5.) All the bottles used for their beer are made in country! North Koreans are not known for their glass blowing abilities. The glass bottles are so breakable that if you look at them wrong, they will shatter. This isn’t a good thing.
6.) Because of the US embargo, asphalt is in short supply. Potholes rule the road. As a consequence, coupled with the easily broken beer bottles, it is almost impossible to ship beer around the country.
All these factors lead to a country with a brewery in the most creative locations, brewing some of the most creative styles of beer I’ve found almost anywhere in the world! The bowling alley had a brewery. The department store had a brewery. The hotel had a brewery. Trust me, the North Koreans do a LOT with very little.
As mentioned, we visited as many breweries in as many places as possible. We also visited numerous places on all 4 corners of the country. It is worth it here to mention that a trip to the DPRK isn’t all drinking and touring around. We all know about the human right situation in the DPRK and we all know that the chances of seeing, let along experiencing anything remotely similar to what the everyday life of a North Korean would be is ludicrous. You have two guides with you at all time, you are curated in every activity you wish to do, and you are not able to speak with anyone that is not pre approved. The vast majority of what you see is curated mayhem, organised to show you the best of an extremely bad situation in the country. But, after all, visitors to the US wouldn’t be toured around parts of my home town of Baltimore Maryland either. No matter what country you visit, that country wants you to see the best of it, rather than the worst.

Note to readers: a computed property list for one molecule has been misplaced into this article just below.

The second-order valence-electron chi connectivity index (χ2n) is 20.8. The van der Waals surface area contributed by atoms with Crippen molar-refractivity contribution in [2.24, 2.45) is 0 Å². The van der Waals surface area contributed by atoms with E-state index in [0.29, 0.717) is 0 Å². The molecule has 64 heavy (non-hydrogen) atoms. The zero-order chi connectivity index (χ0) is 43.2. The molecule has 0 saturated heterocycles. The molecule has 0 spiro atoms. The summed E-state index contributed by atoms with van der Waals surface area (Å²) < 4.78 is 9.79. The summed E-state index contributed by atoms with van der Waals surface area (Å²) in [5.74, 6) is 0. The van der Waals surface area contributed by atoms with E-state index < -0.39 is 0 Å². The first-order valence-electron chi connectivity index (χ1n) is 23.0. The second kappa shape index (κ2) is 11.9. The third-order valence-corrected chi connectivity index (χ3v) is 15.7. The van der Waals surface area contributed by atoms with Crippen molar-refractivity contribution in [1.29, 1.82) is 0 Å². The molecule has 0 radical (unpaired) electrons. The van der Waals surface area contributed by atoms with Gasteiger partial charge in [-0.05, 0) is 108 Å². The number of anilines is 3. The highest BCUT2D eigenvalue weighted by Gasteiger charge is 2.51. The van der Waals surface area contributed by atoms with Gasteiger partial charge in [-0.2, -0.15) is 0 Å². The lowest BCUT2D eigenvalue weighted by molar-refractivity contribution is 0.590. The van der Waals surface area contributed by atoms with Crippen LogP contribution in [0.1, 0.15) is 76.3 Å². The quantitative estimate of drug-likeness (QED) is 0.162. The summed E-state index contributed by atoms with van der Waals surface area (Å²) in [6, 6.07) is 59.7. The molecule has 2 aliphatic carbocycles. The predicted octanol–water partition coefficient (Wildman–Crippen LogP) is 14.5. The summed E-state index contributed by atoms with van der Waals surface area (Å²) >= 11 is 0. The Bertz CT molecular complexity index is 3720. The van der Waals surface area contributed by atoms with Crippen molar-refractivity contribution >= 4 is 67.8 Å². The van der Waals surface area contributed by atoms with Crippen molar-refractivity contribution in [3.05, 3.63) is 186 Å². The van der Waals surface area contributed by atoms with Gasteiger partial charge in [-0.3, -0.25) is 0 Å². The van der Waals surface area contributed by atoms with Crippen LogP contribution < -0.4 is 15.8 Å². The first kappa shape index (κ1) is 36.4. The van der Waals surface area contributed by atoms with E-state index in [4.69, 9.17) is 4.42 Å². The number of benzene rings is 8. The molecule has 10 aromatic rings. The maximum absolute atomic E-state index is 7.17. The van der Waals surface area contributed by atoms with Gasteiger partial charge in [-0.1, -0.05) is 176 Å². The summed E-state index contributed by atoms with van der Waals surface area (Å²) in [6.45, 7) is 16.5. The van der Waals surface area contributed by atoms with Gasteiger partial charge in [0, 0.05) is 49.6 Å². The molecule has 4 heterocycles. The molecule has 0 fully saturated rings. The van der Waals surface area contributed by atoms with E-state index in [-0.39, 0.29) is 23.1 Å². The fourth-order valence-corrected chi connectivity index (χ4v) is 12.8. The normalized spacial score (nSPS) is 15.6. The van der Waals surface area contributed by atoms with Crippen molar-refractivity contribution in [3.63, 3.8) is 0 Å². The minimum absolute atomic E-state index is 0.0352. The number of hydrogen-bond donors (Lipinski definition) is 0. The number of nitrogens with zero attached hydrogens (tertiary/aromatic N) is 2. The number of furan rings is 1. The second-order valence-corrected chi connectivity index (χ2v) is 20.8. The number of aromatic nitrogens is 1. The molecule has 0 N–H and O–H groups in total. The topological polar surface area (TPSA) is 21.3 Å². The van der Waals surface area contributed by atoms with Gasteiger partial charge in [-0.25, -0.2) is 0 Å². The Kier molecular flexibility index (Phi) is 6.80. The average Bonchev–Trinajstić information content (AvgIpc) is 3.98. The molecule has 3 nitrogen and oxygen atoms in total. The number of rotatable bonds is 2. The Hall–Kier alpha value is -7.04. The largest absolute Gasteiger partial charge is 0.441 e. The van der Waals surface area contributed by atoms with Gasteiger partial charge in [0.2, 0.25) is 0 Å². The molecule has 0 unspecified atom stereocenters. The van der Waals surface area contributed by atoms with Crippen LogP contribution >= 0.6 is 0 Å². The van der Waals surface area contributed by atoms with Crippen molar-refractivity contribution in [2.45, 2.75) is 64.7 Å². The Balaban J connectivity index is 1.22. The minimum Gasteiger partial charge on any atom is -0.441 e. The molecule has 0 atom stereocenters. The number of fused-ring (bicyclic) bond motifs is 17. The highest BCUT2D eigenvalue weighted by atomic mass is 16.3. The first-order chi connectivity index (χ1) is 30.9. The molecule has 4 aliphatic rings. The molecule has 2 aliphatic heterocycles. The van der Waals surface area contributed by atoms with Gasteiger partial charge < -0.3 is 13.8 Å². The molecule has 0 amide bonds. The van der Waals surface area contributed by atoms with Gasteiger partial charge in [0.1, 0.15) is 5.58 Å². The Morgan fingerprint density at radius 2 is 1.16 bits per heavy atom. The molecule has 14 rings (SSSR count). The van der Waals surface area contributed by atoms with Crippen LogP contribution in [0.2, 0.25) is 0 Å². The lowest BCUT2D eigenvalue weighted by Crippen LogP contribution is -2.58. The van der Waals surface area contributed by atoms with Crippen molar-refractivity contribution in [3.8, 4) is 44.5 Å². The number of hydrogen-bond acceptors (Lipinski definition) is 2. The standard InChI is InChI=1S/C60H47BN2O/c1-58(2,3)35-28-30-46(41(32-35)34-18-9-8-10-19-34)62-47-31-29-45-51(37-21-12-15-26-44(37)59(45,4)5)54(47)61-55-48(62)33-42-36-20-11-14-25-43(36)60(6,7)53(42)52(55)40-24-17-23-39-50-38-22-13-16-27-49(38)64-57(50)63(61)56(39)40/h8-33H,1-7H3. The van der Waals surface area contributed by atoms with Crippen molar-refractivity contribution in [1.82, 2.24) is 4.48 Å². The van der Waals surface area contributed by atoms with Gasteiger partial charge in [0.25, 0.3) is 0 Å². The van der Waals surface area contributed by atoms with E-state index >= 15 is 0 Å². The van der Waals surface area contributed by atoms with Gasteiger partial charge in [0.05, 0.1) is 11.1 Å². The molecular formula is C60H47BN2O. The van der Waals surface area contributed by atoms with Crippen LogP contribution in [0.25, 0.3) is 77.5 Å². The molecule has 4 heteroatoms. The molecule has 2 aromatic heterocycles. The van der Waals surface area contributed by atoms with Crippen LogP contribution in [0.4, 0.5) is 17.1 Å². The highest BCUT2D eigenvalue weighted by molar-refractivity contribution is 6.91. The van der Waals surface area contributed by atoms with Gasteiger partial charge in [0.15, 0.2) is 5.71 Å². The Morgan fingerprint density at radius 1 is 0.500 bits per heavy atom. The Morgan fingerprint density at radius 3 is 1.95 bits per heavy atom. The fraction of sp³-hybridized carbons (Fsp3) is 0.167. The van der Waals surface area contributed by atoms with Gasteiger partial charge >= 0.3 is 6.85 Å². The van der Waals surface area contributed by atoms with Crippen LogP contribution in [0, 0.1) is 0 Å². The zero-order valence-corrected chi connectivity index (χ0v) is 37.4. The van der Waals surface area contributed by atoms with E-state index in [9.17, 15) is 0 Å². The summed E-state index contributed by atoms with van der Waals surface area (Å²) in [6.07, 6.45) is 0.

For you worried about where your tourism dollars go, just remember that while undoubtably some of it goes into the pocket of the North Korean government, a big portion goes into food, drinks, flights, and hotel stays (although its worth noting that all of these are also owned by the government). And ultimately its about showing to a population that has had no access outside their own country, what the rest of the world looks like. Any small amount works!
Ultimately it is an amazing tour into the most closed off region of the world. You will meet some truly amazing people and learn that the North Koreans are basically the same as everyone else. They care about their children, they want them to go to school and learn the best they can. They don’t want anyone else telling them what to do. They like to drink. Finally, I'll say it once again PLEASE do your research before you go. They view the world very differently than the rest of us. Be aware of the country you are visiting and make an educated decision to go. It's not your average trip!
And please, try their beer. After all, they are just as Korean as their brothers and sisters in the South. And those guys love to drink!